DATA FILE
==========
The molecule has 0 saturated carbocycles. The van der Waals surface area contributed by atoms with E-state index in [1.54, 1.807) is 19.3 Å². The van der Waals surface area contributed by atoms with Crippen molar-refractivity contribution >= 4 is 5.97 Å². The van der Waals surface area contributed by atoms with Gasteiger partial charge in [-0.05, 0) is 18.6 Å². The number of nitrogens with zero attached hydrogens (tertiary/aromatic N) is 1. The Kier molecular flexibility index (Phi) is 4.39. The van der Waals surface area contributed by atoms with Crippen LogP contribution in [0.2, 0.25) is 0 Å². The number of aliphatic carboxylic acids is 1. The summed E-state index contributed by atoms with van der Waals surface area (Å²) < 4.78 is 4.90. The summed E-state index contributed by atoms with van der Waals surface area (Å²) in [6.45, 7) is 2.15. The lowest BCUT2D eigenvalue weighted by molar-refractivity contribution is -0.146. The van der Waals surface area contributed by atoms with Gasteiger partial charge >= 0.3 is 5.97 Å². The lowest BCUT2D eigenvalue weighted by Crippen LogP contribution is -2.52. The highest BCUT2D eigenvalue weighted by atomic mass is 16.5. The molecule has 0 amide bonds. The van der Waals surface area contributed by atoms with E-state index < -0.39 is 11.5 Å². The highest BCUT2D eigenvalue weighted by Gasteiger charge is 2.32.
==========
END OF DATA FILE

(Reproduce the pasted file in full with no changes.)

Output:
The molecule has 0 saturated carbocycles. The van der Waals surface area contributed by atoms with E-state index in [1.54, 1.807) is 19.3 Å². The van der Waals surface area contributed by atoms with Crippen molar-refractivity contribution >= 4 is 5.97 Å². The van der Waals surface area contributed by atoms with Gasteiger partial charge in [-0.05, 0) is 18.6 Å². The number of nitrogens with zero attached hydrogens (tertiary/aromatic N) is 1. The Kier molecular flexibility index (Phi) is 4.39. The van der Waals surface area contributed by atoms with Crippen LogP contribution in [0.2, 0.25) is 0 Å². The number of aliphatic carboxylic acids is 1. The summed E-state index contributed by atoms with van der Waals surface area (Å²) < 4.78 is 4.90. The summed E-state index contributed by atoms with van der Waals surface area (Å²) in [6.45, 7) is 2.15. The lowest BCUT2D eigenvalue weighted by molar-refractivity contribution is -0.146. The van der Waals surface area contributed by atoms with Gasteiger partial charge >= 0.3 is 5.97 Å². The lowest BCUT2D eigenvalue weighted by Crippen LogP contribution is -2.52. The highest BCUT2D eigenvalue weighted by atomic mass is 16.5. The molecule has 0 amide bonds. The van der Waals surface area contributed by atoms with E-state index < -0.39 is 11.5 Å². The highest BCUT2D eigenvalue weighted by Gasteiger charge is 2.32.